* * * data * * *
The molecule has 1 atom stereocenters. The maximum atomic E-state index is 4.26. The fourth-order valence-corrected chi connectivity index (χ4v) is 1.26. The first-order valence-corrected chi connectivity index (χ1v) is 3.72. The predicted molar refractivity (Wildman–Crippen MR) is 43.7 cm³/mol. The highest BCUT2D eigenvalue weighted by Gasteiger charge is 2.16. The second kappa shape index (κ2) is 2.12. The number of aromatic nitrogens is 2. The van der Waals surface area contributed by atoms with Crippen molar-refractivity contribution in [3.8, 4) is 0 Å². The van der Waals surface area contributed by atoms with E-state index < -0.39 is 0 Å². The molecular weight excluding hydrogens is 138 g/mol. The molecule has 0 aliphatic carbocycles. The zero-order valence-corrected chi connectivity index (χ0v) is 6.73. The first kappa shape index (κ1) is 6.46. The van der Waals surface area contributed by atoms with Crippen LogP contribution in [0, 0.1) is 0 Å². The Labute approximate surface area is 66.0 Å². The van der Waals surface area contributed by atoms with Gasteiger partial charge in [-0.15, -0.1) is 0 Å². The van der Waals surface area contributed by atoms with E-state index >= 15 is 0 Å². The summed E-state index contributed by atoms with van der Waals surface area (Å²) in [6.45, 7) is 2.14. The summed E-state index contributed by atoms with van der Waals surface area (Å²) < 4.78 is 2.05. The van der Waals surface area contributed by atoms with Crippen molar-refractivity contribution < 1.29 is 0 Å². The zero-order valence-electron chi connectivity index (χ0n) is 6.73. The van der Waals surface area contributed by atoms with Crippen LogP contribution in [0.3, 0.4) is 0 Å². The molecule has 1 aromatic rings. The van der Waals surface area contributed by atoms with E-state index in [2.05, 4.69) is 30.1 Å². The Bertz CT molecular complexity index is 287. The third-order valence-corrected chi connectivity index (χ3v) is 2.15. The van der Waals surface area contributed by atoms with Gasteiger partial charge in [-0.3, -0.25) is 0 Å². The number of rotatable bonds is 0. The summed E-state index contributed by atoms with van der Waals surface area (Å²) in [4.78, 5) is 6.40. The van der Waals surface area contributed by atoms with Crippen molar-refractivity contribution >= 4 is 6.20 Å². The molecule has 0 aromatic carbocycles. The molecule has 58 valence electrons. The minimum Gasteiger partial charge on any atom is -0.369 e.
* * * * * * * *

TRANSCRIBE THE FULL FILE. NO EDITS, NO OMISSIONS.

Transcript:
The molecule has 1 atom stereocenters. The maximum atomic E-state index is 4.26. The fourth-order valence-corrected chi connectivity index (χ4v) is 1.26. The first-order valence-corrected chi connectivity index (χ1v) is 3.72. The predicted molar refractivity (Wildman–Crippen MR) is 43.7 cm³/mol. The highest BCUT2D eigenvalue weighted by Gasteiger charge is 2.16. The second kappa shape index (κ2) is 2.12. The number of aromatic nitrogens is 2. The van der Waals surface area contributed by atoms with Crippen molar-refractivity contribution in [3.8, 4) is 0 Å². The van der Waals surface area contributed by atoms with E-state index < -0.39 is 0 Å². The molecular weight excluding hydrogens is 138 g/mol. The molecule has 0 aliphatic carbocycles. The zero-order valence-corrected chi connectivity index (χ0v) is 6.73. The first kappa shape index (κ1) is 6.46. The van der Waals surface area contributed by atoms with Crippen LogP contribution in [0, 0.1) is 0 Å². The Labute approximate surface area is 66.0 Å². The van der Waals surface area contributed by atoms with Gasteiger partial charge in [-0.15, -0.1) is 0 Å². The van der Waals surface area contributed by atoms with E-state index >= 15 is 0 Å². The summed E-state index contributed by atoms with van der Waals surface area (Å²) in [6.45, 7) is 2.14. The summed E-state index contributed by atoms with van der Waals surface area (Å²) < 4.78 is 2.05. The van der Waals surface area contributed by atoms with Crippen molar-refractivity contribution < 1.29 is 0 Å². The zero-order valence-electron chi connectivity index (χ0n) is 6.73. The van der Waals surface area contributed by atoms with Crippen LogP contribution in [0.3, 0.4) is 0 Å². The molecule has 1 aromatic rings. The van der Waals surface area contributed by atoms with E-state index in [2.05, 4.69) is 30.1 Å². The Bertz CT molecular complexity index is 287. The third-order valence-corrected chi connectivity index (χ3v) is 2.15. The van der Waals surface area contributed by atoms with Gasteiger partial charge in [-0.3, -0.25) is 0 Å². The number of rotatable bonds is 0. The summed E-state index contributed by atoms with van der Waals surface area (Å²) in [4.78, 5) is 6.40. The van der Waals surface area contributed by atoms with Crippen molar-refractivity contribution >= 4 is 6.20 Å². The molecule has 0 aromatic carbocycles. The molecule has 58 valence electrons. The minimum Gasteiger partial charge on any atom is -0.369 e.